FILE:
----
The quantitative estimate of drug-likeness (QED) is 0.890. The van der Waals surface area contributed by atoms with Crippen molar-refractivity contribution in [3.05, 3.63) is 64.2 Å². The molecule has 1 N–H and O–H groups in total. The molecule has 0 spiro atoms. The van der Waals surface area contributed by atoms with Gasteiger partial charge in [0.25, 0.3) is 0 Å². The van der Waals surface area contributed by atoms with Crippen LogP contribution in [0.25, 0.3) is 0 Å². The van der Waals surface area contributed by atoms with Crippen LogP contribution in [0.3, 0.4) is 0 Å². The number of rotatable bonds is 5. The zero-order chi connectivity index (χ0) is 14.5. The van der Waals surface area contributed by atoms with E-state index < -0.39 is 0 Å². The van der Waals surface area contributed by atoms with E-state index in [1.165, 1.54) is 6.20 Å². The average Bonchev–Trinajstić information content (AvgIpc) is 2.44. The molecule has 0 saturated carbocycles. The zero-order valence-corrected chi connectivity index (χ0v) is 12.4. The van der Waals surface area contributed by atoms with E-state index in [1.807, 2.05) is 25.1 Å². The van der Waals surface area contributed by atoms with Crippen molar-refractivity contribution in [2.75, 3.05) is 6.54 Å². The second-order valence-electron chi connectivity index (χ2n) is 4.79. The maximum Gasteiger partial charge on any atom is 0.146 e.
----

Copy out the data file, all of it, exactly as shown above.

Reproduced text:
The quantitative estimate of drug-likeness (QED) is 0.890. The van der Waals surface area contributed by atoms with Crippen molar-refractivity contribution in [3.05, 3.63) is 64.2 Å². The molecule has 1 N–H and O–H groups in total. The molecule has 0 spiro atoms. The van der Waals surface area contributed by atoms with Gasteiger partial charge in [0.25, 0.3) is 0 Å². The van der Waals surface area contributed by atoms with Crippen LogP contribution in [0.25, 0.3) is 0 Å². The van der Waals surface area contributed by atoms with Crippen LogP contribution in [0.3, 0.4) is 0 Å². The number of rotatable bonds is 5. The zero-order chi connectivity index (χ0) is 14.5. The van der Waals surface area contributed by atoms with E-state index < -0.39 is 0 Å². The van der Waals surface area contributed by atoms with E-state index in [1.165, 1.54) is 6.20 Å². The average Bonchev–Trinajstić information content (AvgIpc) is 2.44. The molecule has 0 saturated carbocycles. The zero-order valence-corrected chi connectivity index (χ0v) is 12.4. The van der Waals surface area contributed by atoms with E-state index in [1.807, 2.05) is 25.1 Å². The van der Waals surface area contributed by atoms with Crippen molar-refractivity contribution in [2.75, 3.05) is 6.54 Å². The second-order valence-electron chi connectivity index (χ2n) is 4.79. The maximum Gasteiger partial charge on any atom is 0.146 e.